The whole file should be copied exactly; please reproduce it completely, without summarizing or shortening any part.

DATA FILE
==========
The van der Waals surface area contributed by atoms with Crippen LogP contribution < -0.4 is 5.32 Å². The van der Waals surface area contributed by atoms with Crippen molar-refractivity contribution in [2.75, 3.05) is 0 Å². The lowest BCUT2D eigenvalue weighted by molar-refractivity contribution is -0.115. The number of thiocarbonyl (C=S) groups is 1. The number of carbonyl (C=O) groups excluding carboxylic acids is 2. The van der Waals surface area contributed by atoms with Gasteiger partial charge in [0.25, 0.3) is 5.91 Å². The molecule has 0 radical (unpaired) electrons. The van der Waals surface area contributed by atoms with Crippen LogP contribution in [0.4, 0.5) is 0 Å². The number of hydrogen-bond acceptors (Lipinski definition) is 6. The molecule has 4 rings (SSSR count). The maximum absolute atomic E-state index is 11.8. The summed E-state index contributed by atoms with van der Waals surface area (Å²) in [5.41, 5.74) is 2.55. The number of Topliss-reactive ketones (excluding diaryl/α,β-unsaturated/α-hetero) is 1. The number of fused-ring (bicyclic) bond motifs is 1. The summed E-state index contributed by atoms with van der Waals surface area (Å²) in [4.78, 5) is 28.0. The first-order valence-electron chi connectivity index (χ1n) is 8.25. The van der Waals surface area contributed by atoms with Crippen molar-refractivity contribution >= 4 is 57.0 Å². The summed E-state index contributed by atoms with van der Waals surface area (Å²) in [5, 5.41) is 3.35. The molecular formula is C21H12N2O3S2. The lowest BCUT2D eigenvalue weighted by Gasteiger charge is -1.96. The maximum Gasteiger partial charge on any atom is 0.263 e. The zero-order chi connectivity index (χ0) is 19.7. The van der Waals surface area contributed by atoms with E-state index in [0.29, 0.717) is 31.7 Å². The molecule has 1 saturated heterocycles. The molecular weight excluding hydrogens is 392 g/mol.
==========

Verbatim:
The van der Waals surface area contributed by atoms with Crippen LogP contribution < -0.4 is 5.32 Å². The van der Waals surface area contributed by atoms with Crippen molar-refractivity contribution in [2.75, 3.05) is 0 Å². The lowest BCUT2D eigenvalue weighted by molar-refractivity contribution is -0.115. The number of thiocarbonyl (C=S) groups is 1. The number of carbonyl (C=O) groups excluding carboxylic acids is 2. The van der Waals surface area contributed by atoms with Gasteiger partial charge in [0.25, 0.3) is 5.91 Å². The molecule has 0 radical (unpaired) electrons. The van der Waals surface area contributed by atoms with Crippen LogP contribution in [0.4, 0.5) is 0 Å². The number of hydrogen-bond acceptors (Lipinski definition) is 6. The molecule has 4 rings (SSSR count). The maximum absolute atomic E-state index is 11.8. The summed E-state index contributed by atoms with van der Waals surface area (Å²) in [5.41, 5.74) is 2.55. The number of Topliss-reactive ketones (excluding diaryl/α,β-unsaturated/α-hetero) is 1. The number of fused-ring (bicyclic) bond motifs is 1. The summed E-state index contributed by atoms with van der Waals surface area (Å²) in [4.78, 5) is 28.0. The first-order valence-electron chi connectivity index (χ1n) is 8.25. The van der Waals surface area contributed by atoms with Crippen molar-refractivity contribution >= 4 is 57.0 Å². The summed E-state index contributed by atoms with van der Waals surface area (Å²) in [5, 5.41) is 3.35. The molecular formula is C21H12N2O3S2. The lowest BCUT2D eigenvalue weighted by Gasteiger charge is -1.96. The maximum Gasteiger partial charge on any atom is 0.263 e. The zero-order chi connectivity index (χ0) is 19.7. The van der Waals surface area contributed by atoms with E-state index in [0.29, 0.717) is 31.7 Å². The molecule has 1 saturated heterocycles. The molecular weight excluding hydrogens is 392 g/mol.